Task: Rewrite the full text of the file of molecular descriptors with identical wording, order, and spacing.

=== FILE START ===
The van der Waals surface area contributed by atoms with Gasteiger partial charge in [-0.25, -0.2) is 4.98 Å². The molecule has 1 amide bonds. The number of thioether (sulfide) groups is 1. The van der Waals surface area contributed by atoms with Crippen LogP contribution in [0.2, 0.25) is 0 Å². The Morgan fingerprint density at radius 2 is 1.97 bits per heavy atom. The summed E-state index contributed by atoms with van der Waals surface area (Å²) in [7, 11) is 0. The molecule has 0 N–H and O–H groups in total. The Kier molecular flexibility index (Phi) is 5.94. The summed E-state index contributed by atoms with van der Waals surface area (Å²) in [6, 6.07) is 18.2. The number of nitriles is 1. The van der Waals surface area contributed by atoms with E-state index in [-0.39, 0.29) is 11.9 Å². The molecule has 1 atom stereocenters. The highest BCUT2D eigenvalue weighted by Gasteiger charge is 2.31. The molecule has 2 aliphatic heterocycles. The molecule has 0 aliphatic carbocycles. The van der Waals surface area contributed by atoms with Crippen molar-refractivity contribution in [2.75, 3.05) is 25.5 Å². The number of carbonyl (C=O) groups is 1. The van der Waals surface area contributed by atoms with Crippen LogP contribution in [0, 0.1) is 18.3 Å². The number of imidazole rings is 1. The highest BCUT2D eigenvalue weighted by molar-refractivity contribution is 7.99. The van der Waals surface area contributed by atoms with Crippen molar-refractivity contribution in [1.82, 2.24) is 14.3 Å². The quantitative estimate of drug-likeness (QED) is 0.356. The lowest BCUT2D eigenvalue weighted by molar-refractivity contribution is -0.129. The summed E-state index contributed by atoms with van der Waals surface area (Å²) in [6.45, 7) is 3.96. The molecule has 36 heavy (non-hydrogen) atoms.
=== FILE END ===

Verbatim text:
The van der Waals surface area contributed by atoms with Gasteiger partial charge in [-0.25, -0.2) is 4.98 Å². The molecule has 1 amide bonds. The number of thioether (sulfide) groups is 1. The van der Waals surface area contributed by atoms with Crippen LogP contribution in [0.2, 0.25) is 0 Å². The Morgan fingerprint density at radius 2 is 1.97 bits per heavy atom. The summed E-state index contributed by atoms with van der Waals surface area (Å²) in [7, 11) is 0. The molecule has 0 N–H and O–H groups in total. The Kier molecular flexibility index (Phi) is 5.94. The summed E-state index contributed by atoms with van der Waals surface area (Å²) in [6, 6.07) is 18.2. The number of nitriles is 1. The van der Waals surface area contributed by atoms with E-state index in [-0.39, 0.29) is 11.9 Å². The molecule has 1 atom stereocenters. The highest BCUT2D eigenvalue weighted by Gasteiger charge is 2.31. The molecule has 2 aliphatic heterocycles. The molecule has 0 aliphatic carbocycles. The van der Waals surface area contributed by atoms with Crippen molar-refractivity contribution in [2.75, 3.05) is 25.5 Å². The number of carbonyl (C=O) groups is 1. The van der Waals surface area contributed by atoms with Crippen LogP contribution in [0, 0.1) is 18.3 Å². The number of imidazole rings is 1. The highest BCUT2D eigenvalue weighted by molar-refractivity contribution is 7.99. The van der Waals surface area contributed by atoms with Crippen molar-refractivity contribution in [1.82, 2.24) is 14.3 Å². The quantitative estimate of drug-likeness (QED) is 0.356. The lowest BCUT2D eigenvalue weighted by molar-refractivity contribution is -0.129. The summed E-state index contributed by atoms with van der Waals surface area (Å²) in [6.45, 7) is 3.96. The molecule has 36 heavy (non-hydrogen) atoms.